In Monday’s clash, besides the use of these blunt objects to cause injuries, some soldiers, it has been learnt, could have been pushed into the fast-flowing Galwan river. Most of the deaths were due to injuries aggravated by the intense cold in the high-altitude area.
And how many Chinese soldiers were killed or injured in the clash?
The official statements put out by the Army and the Ministry of External Affairs have no details of any deaths or injuries to Chinese soldiers, although the first statement by the Army on Tuesday was amended to say that there were casualties “on both sides”.
The Chinese government or the PLA too, have not provided any details of soldiers killed or injured in the clash.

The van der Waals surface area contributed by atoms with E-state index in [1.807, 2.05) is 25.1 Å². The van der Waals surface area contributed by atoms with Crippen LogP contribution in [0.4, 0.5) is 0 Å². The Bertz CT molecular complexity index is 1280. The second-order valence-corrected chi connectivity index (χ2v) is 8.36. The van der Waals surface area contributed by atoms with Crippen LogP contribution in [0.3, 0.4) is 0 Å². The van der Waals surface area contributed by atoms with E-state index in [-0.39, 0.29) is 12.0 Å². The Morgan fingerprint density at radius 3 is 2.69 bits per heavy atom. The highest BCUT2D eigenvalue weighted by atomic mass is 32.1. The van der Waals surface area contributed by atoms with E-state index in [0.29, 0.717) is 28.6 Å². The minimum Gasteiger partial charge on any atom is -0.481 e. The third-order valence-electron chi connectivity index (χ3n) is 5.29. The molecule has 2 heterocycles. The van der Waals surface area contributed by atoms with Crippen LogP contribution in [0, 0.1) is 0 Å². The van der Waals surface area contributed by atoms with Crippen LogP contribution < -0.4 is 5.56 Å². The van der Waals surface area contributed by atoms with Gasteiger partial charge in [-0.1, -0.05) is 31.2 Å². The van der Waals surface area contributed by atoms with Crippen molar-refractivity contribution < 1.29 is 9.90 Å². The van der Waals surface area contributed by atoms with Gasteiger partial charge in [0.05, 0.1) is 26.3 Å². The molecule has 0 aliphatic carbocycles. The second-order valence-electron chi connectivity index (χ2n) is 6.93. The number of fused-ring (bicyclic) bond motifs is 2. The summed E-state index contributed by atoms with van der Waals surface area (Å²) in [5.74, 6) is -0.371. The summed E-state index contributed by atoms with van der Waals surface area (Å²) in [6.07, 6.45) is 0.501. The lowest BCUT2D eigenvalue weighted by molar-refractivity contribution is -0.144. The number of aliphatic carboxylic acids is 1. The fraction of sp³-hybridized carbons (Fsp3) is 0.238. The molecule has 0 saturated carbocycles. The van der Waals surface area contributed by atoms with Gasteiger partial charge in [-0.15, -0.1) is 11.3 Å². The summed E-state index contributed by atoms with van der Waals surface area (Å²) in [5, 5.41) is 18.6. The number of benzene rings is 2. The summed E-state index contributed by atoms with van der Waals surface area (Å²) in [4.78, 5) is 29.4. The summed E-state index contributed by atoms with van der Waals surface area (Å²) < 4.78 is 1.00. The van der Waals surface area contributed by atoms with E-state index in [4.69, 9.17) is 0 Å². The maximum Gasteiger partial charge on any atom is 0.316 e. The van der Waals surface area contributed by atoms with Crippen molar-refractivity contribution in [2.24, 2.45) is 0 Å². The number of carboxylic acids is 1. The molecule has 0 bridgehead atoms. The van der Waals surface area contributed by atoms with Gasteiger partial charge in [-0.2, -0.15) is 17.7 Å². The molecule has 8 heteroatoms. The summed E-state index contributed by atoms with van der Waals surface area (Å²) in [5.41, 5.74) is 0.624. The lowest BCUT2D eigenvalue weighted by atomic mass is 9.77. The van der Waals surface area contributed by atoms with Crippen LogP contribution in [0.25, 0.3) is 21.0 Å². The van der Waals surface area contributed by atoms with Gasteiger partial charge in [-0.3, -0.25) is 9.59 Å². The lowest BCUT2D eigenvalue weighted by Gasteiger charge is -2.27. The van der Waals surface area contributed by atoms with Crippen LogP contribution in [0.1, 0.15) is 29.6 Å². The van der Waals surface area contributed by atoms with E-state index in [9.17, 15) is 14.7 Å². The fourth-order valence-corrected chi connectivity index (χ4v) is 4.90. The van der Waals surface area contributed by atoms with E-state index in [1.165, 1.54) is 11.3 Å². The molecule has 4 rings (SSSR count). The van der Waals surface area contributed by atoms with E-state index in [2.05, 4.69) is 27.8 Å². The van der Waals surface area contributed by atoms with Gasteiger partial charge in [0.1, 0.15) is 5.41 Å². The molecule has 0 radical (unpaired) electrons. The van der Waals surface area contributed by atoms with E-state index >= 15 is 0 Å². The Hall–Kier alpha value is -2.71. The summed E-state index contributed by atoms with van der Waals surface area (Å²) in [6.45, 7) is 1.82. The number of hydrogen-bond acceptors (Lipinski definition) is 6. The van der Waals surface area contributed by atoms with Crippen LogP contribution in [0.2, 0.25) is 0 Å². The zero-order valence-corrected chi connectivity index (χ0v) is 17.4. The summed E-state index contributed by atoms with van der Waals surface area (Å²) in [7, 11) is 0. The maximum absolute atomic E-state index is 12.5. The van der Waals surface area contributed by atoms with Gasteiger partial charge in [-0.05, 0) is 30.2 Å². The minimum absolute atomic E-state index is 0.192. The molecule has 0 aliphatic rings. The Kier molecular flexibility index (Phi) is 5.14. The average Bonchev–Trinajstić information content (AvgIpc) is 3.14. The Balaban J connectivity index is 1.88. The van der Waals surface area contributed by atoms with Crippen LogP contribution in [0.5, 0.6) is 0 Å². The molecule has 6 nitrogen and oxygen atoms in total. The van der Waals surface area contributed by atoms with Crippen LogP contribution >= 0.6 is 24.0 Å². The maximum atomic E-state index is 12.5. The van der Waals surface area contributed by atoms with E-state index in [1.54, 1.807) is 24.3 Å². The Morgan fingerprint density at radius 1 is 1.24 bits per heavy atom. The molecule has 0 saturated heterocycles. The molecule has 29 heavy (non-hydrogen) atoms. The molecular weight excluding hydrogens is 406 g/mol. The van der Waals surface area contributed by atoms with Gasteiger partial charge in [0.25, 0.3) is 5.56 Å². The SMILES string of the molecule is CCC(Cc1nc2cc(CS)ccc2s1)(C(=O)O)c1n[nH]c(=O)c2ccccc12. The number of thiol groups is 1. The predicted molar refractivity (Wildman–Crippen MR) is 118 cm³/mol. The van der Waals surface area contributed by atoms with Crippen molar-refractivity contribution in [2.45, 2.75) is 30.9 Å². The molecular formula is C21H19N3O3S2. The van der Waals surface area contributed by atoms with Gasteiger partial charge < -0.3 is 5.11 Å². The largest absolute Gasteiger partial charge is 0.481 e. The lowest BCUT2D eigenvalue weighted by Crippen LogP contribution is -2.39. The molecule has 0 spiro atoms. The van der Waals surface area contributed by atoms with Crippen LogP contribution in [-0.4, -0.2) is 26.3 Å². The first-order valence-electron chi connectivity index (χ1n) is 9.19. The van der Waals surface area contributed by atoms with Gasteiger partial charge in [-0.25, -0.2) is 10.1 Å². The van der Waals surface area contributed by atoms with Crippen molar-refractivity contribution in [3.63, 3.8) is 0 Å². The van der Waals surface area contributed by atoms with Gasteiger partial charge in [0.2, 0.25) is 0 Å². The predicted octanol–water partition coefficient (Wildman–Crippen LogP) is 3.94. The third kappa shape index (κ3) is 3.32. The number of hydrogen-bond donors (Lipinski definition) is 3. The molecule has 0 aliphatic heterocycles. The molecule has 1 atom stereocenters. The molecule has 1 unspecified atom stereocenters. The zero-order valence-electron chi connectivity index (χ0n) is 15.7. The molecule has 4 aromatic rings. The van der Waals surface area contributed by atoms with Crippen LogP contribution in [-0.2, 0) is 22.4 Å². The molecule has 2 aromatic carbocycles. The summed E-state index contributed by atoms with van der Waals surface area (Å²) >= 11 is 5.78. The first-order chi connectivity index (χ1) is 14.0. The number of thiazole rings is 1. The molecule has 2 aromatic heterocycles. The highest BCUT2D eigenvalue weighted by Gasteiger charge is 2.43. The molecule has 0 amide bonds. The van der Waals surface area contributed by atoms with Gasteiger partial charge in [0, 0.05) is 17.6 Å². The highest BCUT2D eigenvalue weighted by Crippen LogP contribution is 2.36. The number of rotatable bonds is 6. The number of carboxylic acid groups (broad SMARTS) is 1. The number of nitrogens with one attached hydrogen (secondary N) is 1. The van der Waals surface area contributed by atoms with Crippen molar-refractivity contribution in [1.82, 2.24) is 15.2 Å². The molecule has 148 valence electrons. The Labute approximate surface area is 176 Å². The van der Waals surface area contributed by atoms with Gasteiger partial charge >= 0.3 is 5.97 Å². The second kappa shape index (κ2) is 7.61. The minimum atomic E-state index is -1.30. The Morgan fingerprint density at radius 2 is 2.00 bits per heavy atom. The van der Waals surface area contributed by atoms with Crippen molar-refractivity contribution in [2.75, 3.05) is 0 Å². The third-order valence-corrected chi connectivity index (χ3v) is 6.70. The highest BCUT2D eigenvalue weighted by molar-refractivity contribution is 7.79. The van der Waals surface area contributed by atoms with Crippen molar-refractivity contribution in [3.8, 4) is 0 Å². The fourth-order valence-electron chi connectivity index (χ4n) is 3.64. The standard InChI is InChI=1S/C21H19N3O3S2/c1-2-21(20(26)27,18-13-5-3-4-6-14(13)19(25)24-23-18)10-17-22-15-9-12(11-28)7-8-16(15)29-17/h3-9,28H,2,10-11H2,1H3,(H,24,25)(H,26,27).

The only numbers that have come from are from the news agency ANI, which has quoted unnamed sources claiming that as per radio transmission intercepts, 43 Chinese soldiers were either killed or injured in the clash. Another report in usnews.com has cited “American intelligence” to say that 35 Chinese troops, including an officer, are believed to have died.
Has the situation now been defused at the site of the clash?
A meeting at the level of Major Generals of both armies took place at PP14 in the area on Tuesday, which continued until late in the evening. It brought the situation under control, and the Indian side was able to collect all the bodies. The Chinese were given permission to bring in helicopters to ferry their injured back.
Tensions must then be high at the Ladakh border?
Yes, tensions have already been running high at various places on the Ladakh border where Indian and Chinese soldiers have been facing each other on the LAC since May. The latest incident has added to the tensions, but there have been no reports of any other clashes at the border.
So what does all this mean? What is the key takeaway?